|M||Veluwe||335||64||In on 19 May|
|F||Stad en Lande||210||52|
|Squadron of LA Philips van Almonde|
|A||Amsterdam||C. vd Zaan||325||64||In on 19 May mentioned|
|A||Princes Maria||500||92||In on 19 May dj||VA Gillis Schey|
|A||Leiden||325||64||In on 19 May|
|A||Schattershoef||210||50||In on 19 May|
|A||Elswout||375||72||In on 19 May|
|A||Prins||540||92||In on 19 May mentioned||LA Almonde|
|A||Slot Muiden||375||72||In on 19 May|
|A||Zeeland||325||64||In on 19 May|
|Squadron of the Vice Admiral|
|A||KV Brandenburg||500||92||In on 19 May dj|
|Z||Eerste Edele||400||74||In on 19 May|
|Z||Veere||325||62||In on 19 May|
|Z||Goes||225||54||In on 19 May|
|N||Noord Holland||350||68||In on 19 May|
|Not arrived in time|
|A||Ripperda||210||50||Not expected to join|
|A||Haarlem||325||64||Not expected to join|
|A||Gelderland||375||72||Not expected to join|
|N||Beschermer||475||84||Not expected to join|
|N||Kast. v. Medemblik||500||86||dj|
|OOB of the English fleet in the Battle of Barfleur|
|Center, Red Flag|
|Squadron of VA Ralph de Laval|
|2||St. Michael||Hopson||600||90||1669-1706r||1706 Marlborough|
|2||Royal Katherine||Cornwall||540||90||1664-1702r||1706 Ramilies|
|1||Royal Sovereign||Saunders||815||100||1685-1697||Acc. burned 1697|
|3||Devonshire||Horton||?||80||1692-1704r||L. 5 April 1692; presence not sure, 1707 blown up|
|Squadron of Admiral Eduard Russel|
|1||St. Andrew||Churchill||730||100||1670-1703r||1703 Royal Anne|
|Squadron of VA Cloudesly Shovel|
|4||St. Albans||Fitzpatrick||280||50||1687-1693||wrecked 1693|
|3||Breda||Lambart||?||80||1692-1730bu||L. 23 April 1692, presence not sure|
|3||Plymouth||Maine||340||60||1677-1705r||presence not sure|
|Rear, Blue Flag|
|Squadron of RA Richard Carter|
|3||Cornwall||Boyce||?||80||1692-1705r||L. 28 April 1692|
|2||Duke||Wright||675||90||1682-1701r||1701 Prince George|
|3||Sterling Castle||Walters||460||70||1679-1699r||1703 wrecked|
|Squadron of Admiral John Ashby|
|2||Duchess||Clements||660||90||1679-1709r||Anne 1701; Winds. C. 1702; 1703 Blenheim|
|1||Victory||Stanley||780||100||1675-1694r||ex Royal James|
|2||Vanguard||Mason||660||90||1678-1704r||1703 sunk. 1704 raised|
|Squadron of VA George Rook|
|3||Royal Oak||Bing||470||70||1690-1713r||presence doubtful|
|2||Windsor Castle||Lord Danby||660||90||1678-1693||wrecked 1693|
|4||Chatham||Leader||200||50||1691-1719r||L. 20 Oct. 1691, presence doubtful|
|2||Albemarle||Fran. Wheler||660||90||1680-1704r||1704 Union|
In his letter of 3 June 1692 captain Schrijver puts the alliance fleet at 27 Dutch and 56 or 57 English ships of the line. This means that some of the English ships and a lot of the Dutch ships were not present.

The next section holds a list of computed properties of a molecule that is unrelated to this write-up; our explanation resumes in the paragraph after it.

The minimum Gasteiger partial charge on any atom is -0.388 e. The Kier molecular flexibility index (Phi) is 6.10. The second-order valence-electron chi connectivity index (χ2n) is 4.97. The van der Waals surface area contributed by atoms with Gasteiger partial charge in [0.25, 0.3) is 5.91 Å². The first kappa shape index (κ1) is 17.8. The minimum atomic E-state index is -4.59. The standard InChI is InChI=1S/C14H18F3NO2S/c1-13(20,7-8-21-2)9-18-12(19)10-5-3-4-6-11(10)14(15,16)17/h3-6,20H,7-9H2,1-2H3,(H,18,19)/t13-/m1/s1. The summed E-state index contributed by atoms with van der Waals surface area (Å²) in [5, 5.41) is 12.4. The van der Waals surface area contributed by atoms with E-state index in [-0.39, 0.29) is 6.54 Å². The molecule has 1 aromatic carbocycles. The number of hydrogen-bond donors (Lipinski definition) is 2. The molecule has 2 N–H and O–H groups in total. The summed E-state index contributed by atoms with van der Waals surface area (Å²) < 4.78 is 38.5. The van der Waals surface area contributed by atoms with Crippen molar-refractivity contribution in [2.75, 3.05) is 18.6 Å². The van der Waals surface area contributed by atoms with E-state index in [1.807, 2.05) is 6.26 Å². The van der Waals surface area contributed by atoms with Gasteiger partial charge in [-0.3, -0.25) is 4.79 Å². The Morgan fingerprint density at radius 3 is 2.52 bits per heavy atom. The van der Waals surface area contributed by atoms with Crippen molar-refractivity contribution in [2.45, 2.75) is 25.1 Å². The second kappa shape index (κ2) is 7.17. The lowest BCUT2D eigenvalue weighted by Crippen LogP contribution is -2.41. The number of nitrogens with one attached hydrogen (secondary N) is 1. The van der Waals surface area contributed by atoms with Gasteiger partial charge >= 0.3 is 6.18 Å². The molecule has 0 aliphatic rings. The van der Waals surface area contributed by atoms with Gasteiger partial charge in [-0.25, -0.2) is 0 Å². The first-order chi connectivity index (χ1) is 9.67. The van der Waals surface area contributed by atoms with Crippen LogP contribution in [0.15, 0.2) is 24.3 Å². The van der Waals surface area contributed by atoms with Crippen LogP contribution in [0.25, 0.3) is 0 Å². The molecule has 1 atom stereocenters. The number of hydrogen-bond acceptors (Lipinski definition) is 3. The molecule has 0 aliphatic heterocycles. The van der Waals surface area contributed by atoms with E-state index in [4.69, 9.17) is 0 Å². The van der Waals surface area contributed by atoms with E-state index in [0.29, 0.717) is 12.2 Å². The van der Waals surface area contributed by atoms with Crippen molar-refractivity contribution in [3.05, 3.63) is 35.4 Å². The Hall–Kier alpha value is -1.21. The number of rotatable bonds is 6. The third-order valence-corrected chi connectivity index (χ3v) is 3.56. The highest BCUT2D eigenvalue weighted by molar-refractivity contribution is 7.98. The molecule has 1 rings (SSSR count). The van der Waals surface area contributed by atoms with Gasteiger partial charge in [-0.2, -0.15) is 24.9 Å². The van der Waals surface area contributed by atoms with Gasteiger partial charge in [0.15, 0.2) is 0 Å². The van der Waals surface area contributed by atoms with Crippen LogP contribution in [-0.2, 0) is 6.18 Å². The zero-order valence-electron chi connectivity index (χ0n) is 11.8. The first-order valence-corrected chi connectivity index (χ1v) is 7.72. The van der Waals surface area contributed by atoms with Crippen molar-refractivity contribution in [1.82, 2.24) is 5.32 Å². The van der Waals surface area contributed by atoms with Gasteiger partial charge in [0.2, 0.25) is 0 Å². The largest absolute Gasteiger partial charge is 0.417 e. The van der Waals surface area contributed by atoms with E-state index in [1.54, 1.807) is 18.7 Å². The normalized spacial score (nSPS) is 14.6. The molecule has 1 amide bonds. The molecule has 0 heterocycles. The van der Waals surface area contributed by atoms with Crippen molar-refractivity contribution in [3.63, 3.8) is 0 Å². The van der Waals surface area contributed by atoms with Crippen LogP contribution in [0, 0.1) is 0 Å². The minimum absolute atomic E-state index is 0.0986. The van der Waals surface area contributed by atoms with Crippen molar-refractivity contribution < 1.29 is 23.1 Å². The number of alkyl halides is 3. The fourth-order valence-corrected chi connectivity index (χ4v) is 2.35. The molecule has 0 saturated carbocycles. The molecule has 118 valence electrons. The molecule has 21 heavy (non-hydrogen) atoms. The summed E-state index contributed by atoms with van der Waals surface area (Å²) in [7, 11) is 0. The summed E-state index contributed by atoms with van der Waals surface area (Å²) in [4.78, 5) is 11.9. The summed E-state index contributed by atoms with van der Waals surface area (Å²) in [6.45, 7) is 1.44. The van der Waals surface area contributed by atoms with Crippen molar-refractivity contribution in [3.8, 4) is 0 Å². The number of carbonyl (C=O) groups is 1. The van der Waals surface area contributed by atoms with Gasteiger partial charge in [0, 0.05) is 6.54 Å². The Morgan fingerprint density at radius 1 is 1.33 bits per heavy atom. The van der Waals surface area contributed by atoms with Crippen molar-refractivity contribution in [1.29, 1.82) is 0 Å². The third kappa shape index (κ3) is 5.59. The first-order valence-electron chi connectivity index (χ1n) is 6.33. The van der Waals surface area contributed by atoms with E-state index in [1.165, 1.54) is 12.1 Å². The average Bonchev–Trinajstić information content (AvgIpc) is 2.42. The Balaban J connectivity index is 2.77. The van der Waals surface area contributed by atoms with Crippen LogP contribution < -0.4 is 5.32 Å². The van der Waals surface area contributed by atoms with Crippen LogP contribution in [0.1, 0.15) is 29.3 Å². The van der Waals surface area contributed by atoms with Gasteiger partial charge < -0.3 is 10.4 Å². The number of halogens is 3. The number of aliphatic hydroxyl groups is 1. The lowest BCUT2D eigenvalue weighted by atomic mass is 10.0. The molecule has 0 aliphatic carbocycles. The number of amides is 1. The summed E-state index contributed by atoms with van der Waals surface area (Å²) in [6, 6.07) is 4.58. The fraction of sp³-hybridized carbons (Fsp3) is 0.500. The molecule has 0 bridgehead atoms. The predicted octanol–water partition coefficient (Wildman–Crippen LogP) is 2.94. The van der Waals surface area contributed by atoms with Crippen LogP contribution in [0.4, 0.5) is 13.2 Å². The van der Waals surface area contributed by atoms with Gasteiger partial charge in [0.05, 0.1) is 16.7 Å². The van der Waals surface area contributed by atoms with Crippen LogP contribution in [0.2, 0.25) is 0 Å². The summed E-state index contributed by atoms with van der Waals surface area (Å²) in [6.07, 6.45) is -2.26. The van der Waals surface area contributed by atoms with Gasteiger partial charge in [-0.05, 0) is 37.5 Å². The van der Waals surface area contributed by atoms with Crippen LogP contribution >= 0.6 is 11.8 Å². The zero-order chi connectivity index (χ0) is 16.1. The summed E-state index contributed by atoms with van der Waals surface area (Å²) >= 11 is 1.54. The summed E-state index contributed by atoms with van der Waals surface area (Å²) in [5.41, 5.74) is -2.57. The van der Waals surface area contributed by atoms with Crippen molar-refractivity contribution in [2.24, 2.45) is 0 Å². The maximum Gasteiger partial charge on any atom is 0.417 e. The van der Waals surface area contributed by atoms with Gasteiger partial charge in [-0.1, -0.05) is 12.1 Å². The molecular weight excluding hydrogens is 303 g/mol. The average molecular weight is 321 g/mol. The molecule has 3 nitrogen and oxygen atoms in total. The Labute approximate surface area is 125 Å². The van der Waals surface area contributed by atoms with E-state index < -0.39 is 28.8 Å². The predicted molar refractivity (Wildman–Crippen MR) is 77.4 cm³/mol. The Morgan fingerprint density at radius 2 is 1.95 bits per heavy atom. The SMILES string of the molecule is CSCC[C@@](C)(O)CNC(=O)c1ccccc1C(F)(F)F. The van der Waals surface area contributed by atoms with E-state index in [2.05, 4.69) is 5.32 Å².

De Jonghe also noticed this, and noted the names of the Dutch three-deckers which were present. His suggestion of the Dutch fleet´s composition seems however not to have been based on any solid knowledge of which ships were, or were not present. Therefore his naming the three-deckers should only be understood as being the three-deckers destined for the fleet. From available letters we do know of some ships which were surely present, marked as 'mentioned' or 'damaged'.
One of the most important documents that sheds some light on exactly which Dutch ships were present is a list Russel sent by Russel on 9/19 May. It has 36 ships, 2 frigates and 6 burners. The frigates and 6 burners and 16 ships are marked as present. In the table these are marked 'In on 19 May'. 4 ships are marked as not expected within three weeks and are marked as 'not expected to join'.
The question then remains which 5 other ships did not arrive in time. For this we have the London Gazette Issue 2771 page 2 with news from Deale of 30 May: 'Yesterday in the evening came into the Downes five Dutch men of War and a Fireship, belonging to the Province of West Friesland, who are bound to the westward to join the English and Dutch fleet'. As West Friesland equals Noorderkwartier, we can thus safely take out the Noorder Kwartier ships which were not in on 9/19 May. This many ships not arriving might have led to some reshuffeling in the Dutch squadrons, but the number gets to 27.
To make things still somewhat complicated we can mention the London Gazette nr 2766 page 2, citing that on 12/22 May Callenburg and Evertsen passed by Deale to join the fleet with 9 or 10 great Dutch men of war. Also that another passed on 13/23 May. The whole fleet sailed on 17/27 May.
The actual battle of Barfleur happened on 29 May 1692. It started when the English were about 12 km north-east of Barfleur. The battle was ended when it became night. Up till then neither party had lost a ship. During the night some ships became lost. Seven under Nesmond sailed for La Hogue and three under Gabaret sailed in the direction of the English coast.